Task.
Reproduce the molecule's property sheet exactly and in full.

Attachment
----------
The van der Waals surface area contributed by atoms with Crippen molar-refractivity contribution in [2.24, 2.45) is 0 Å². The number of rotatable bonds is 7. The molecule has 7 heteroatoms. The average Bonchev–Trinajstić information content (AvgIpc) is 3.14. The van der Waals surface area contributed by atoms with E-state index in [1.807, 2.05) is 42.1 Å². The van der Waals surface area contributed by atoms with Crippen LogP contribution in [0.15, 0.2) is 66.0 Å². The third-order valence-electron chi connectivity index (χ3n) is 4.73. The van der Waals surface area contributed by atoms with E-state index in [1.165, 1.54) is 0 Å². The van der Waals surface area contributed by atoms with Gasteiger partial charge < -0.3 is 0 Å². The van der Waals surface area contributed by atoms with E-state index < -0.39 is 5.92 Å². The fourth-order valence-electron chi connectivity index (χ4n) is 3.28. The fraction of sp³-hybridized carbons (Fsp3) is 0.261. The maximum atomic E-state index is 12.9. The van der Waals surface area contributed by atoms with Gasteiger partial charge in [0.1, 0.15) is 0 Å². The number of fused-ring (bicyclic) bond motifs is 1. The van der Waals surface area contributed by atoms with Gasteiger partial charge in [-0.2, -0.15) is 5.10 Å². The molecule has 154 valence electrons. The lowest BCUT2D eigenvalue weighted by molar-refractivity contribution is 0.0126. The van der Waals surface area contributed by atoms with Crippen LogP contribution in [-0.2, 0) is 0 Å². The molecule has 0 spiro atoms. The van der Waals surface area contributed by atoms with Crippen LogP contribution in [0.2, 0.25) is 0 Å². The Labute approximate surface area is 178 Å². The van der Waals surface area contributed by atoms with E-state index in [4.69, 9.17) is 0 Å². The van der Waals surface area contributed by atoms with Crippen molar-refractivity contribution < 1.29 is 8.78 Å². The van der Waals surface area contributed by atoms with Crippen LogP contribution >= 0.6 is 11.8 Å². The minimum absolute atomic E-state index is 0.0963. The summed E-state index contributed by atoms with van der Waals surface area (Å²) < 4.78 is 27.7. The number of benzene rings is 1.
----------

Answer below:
The van der Waals surface area contributed by atoms with Crippen molar-refractivity contribution in [2.24, 2.45) is 0 Å². The number of rotatable bonds is 7. The molecule has 7 heteroatoms. The average Bonchev–Trinajstić information content (AvgIpc) is 3.14. The van der Waals surface area contributed by atoms with E-state index in [1.807, 2.05) is 42.1 Å². The van der Waals surface area contributed by atoms with Crippen LogP contribution in [0.15, 0.2) is 66.0 Å². The third-order valence-electron chi connectivity index (χ3n) is 4.73. The van der Waals surface area contributed by atoms with E-state index in [1.165, 1.54) is 0 Å². The van der Waals surface area contributed by atoms with Gasteiger partial charge < -0.3 is 0 Å². The van der Waals surface area contributed by atoms with E-state index < -0.39 is 5.92 Å². The fourth-order valence-electron chi connectivity index (χ4n) is 3.28. The fraction of sp³-hybridized carbons (Fsp3) is 0.261. The maximum atomic E-state index is 12.9. The van der Waals surface area contributed by atoms with Gasteiger partial charge in [0.1, 0.15) is 0 Å². The number of fused-ring (bicyclic) bond motifs is 1. The van der Waals surface area contributed by atoms with Gasteiger partial charge in [-0.2, -0.15) is 5.10 Å². The molecule has 154 valence electrons. The lowest BCUT2D eigenvalue weighted by molar-refractivity contribution is 0.0126. The van der Waals surface area contributed by atoms with Crippen LogP contribution in [-0.2, 0) is 0 Å². The molecule has 0 spiro atoms. The van der Waals surface area contributed by atoms with Crippen LogP contribution in [0.2, 0.25) is 0 Å². The Labute approximate surface area is 178 Å². The van der Waals surface area contributed by atoms with E-state index in [4.69, 9.17) is 0 Å². The van der Waals surface area contributed by atoms with Crippen molar-refractivity contribution < 1.29 is 8.78 Å². The van der Waals surface area contributed by atoms with Crippen LogP contribution >= 0.6 is 11.8 Å². The minimum absolute atomic E-state index is 0.0963. The summed E-state index contributed by atoms with van der Waals surface area (Å²) < 4.78 is 27.7. The number of benzene rings is 1.